(The other Xmas present story, probably time I should get around to posting it. |D Another humans and aliens story, but much happier than the last one.)
Warnings: mild swearing?
The smooth, steady rumble of the drill gave way to an unpleasant squeal of machinery.
Nngli flinched away from it, her arms contracting closer to her soft core protectively. Nothing further happened, fortunately, but the drill had stopped. Nngli contracted further in upset and disappointment. How could they possibly get the samples she needed now?
“Shit,” came the voice of her one companion on this tumbling asteroid: a human from Terra named Kendall. She emerged from the enclosed drill control station, bounding quickly across the surface in the minimal gravity.
“Hold on!” she called over the comms to Nngli, who followed anxiously after once Kendall had examined the drill and nothing else alarming happened.
“It is broken?” she asked, three arms reaching out and then contracting again. She had no help to offer in this situation. At least she could be grateful that someone (hadn’t it been one of the humans?) had finally worked out a proper translating device that would accurately convert Glion brainwaves into an audible signal for humans. She almost sighed in slight envy for the humans’ ability to produce physical sound, though they did lack the Glion ability to shift color and pattern.
Communication had certainly been difficult at first.
“Yeah, a little bit,” Kendall answered her, laying flat and peering down into the drill hole with a bright light. She stayed there for long clicks, but then pushed herself upright with the sound the humans called a ‘sigh,’ indicating frustration. “There’s something jamming it, which might have broken something. Won’t know ‘til we get it pulled back up.”
“Oh no! Then we shall have to wait for a Fixer to arrive,” Nngli said, all her initial disappointment rushing back. That could take a long time, and this work might not be considered important enough to send anyone. She’d had to find a human Operator to bring her here and work the drill, after all.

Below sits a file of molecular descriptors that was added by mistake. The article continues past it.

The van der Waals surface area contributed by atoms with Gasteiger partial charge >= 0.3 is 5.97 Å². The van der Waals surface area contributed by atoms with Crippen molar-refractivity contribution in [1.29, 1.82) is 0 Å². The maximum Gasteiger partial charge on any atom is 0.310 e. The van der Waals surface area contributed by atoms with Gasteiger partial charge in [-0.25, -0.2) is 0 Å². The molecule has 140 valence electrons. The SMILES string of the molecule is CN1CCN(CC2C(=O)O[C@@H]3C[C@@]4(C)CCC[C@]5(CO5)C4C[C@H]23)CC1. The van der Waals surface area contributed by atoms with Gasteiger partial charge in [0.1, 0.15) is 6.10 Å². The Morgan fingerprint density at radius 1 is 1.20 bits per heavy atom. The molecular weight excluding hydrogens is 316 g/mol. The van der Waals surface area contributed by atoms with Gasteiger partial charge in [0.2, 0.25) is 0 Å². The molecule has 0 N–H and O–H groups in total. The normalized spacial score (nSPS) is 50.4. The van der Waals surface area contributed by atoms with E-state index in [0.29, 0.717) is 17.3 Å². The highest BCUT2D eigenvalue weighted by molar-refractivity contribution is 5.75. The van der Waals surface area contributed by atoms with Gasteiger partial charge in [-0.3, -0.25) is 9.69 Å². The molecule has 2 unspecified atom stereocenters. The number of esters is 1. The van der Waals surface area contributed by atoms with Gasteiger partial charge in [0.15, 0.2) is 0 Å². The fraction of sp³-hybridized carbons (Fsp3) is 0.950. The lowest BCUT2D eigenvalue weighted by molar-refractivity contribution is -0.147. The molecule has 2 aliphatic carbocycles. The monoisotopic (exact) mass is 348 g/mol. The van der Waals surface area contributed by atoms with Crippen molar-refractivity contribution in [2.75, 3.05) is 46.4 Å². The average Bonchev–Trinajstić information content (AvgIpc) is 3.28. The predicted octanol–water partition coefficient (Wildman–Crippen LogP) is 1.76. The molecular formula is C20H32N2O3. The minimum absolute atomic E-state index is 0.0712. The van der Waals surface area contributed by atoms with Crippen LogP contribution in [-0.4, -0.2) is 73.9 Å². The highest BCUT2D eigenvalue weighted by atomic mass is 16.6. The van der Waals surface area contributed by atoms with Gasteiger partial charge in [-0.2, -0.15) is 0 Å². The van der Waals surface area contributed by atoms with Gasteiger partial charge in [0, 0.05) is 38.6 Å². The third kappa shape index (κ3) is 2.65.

“A fixer? You mean someone to make repairs?” asked Kendall. “You’re looking at her!”
Nngli rippled her arms in confusion. “But, Kendall is an Operator!”
“Yeah, but that doesn’t mean I can’t do a little repair work here and there,” Kendall moved her face in the shape that humans called a ‘smile.’ “Wouldn’t have kept my ship going so long otherwise!”
“Wait,” Nngli said, arms rippling more in greater confusion. “You mean that your brain allows you to have more than one specialty?”
Kendall stopped and stared at her. “Umm…yes? Do Glion brains…not do that?”
“All learn to think and communicate, of course,” Nngli explained, “but the pathways in our brains are permanently set by that which we learn. Many pathways must be set for expertise, so many must be focused on the desired skills. I am an Analyzer, what you call a scientist. I have studied only Analyzing. I could not learn to be a Fixer now.”
“Oh,” Kendall said, her eyes a bit wide. “That’s…that’s a bit— Well, it’s very different from humans. Our brains create neural networks and pathways, I think, but they aren’t…permanent? They sort of are, but we can make new ones too. So, I know how to operate machinery, like the ship and the drill, but I also know enough about how they’re put together that I can do some repairs too. I don’t know as much as an expert, but in this case, I think I can manage.”
“Really?” Nngli asked, knowing that underneath her vacuum-suit her skin had shifted into the light red color of hope.
“Really,” Kendall promised with another smile.
True to her word, Kendall had the drill unjammed, fixed, and running smoothly again in less than one wake-sleep cycle. Nngli had extended all twelve of her arms, waving them joyfully when the steady rumble had started up again.
“Thank you, Kendall,” she communicated, pleased to receive a smile in return.
“You’re welcome,” Kendall responded. “I think you’re right about this hunk of rock having the elements we need, so I’m glad to help out with this.”
“Achieved quantities will be shared fairly,” Nngli assured her.
“I know, and thanks for that. It’ll help both of us out this way.”
The drill bore down, and Nngli settled in to wait, finding patience and calm where she had been unable to before.
Humans were very different, as she had been warned. But this one, at least, was an excellent partner, and together, they would prove that these asteroids were worth the time and trouble to mine.
Nngli hadn’t ever thought anyone would care about this particular Analyzing work, but she was glad to be wrong. Alone, she could never have reached this asteroid or run the drill. Alone, Kendall would not have known where to look.
But together…together they could succeed.